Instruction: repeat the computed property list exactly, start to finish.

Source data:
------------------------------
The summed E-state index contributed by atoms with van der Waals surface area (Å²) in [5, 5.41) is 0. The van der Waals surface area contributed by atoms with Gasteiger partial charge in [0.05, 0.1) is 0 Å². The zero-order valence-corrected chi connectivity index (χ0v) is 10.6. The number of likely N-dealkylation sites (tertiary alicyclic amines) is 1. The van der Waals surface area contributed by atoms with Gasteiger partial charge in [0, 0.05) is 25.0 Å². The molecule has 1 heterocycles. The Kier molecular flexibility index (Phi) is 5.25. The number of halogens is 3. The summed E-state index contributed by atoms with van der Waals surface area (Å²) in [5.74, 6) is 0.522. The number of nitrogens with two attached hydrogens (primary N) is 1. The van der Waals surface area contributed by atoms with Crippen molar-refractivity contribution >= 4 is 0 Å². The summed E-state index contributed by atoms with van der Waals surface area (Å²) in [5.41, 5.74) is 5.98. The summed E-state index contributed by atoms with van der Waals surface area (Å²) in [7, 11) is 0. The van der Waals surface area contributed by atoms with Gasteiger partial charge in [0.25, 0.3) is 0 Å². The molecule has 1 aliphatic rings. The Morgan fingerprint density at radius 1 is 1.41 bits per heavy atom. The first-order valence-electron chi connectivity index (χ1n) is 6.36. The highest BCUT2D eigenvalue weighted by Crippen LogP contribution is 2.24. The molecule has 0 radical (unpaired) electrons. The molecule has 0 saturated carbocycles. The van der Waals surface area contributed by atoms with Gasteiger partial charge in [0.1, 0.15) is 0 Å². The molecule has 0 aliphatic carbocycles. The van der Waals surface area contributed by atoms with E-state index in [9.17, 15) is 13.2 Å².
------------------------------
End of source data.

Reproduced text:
The summed E-state index contributed by atoms with van der Waals surface area (Å²) in [5, 5.41) is 0. The van der Waals surface area contributed by atoms with Gasteiger partial charge in [0.05, 0.1) is 0 Å². The zero-order valence-corrected chi connectivity index (χ0v) is 10.6. The number of likely N-dealkylation sites (tertiary alicyclic amines) is 1. The van der Waals surface area contributed by atoms with Gasteiger partial charge in [0, 0.05) is 25.0 Å². The molecule has 1 heterocycles. The Kier molecular flexibility index (Phi) is 5.25. The number of halogens is 3. The summed E-state index contributed by atoms with van der Waals surface area (Å²) in [5.74, 6) is 0.522. The number of nitrogens with two attached hydrogens (primary N) is 1. The van der Waals surface area contributed by atoms with Crippen molar-refractivity contribution >= 4 is 0 Å². The summed E-state index contributed by atoms with van der Waals surface area (Å²) in [5.41, 5.74) is 5.98. The summed E-state index contributed by atoms with van der Waals surface area (Å²) in [7, 11) is 0. The van der Waals surface area contributed by atoms with Gasteiger partial charge in [0.25, 0.3) is 0 Å². The molecule has 1 aliphatic rings. The Morgan fingerprint density at radius 1 is 1.41 bits per heavy atom. The first-order valence-electron chi connectivity index (χ1n) is 6.36. The highest BCUT2D eigenvalue weighted by Crippen LogP contribution is 2.24. The molecule has 0 radical (unpaired) electrons. The molecule has 0 saturated carbocycles. The van der Waals surface area contributed by atoms with Gasteiger partial charge in [0.1, 0.15) is 0 Å². The molecule has 0 aliphatic carbocycles. The van der Waals surface area contributed by atoms with E-state index in [9.17, 15) is 13.2 Å².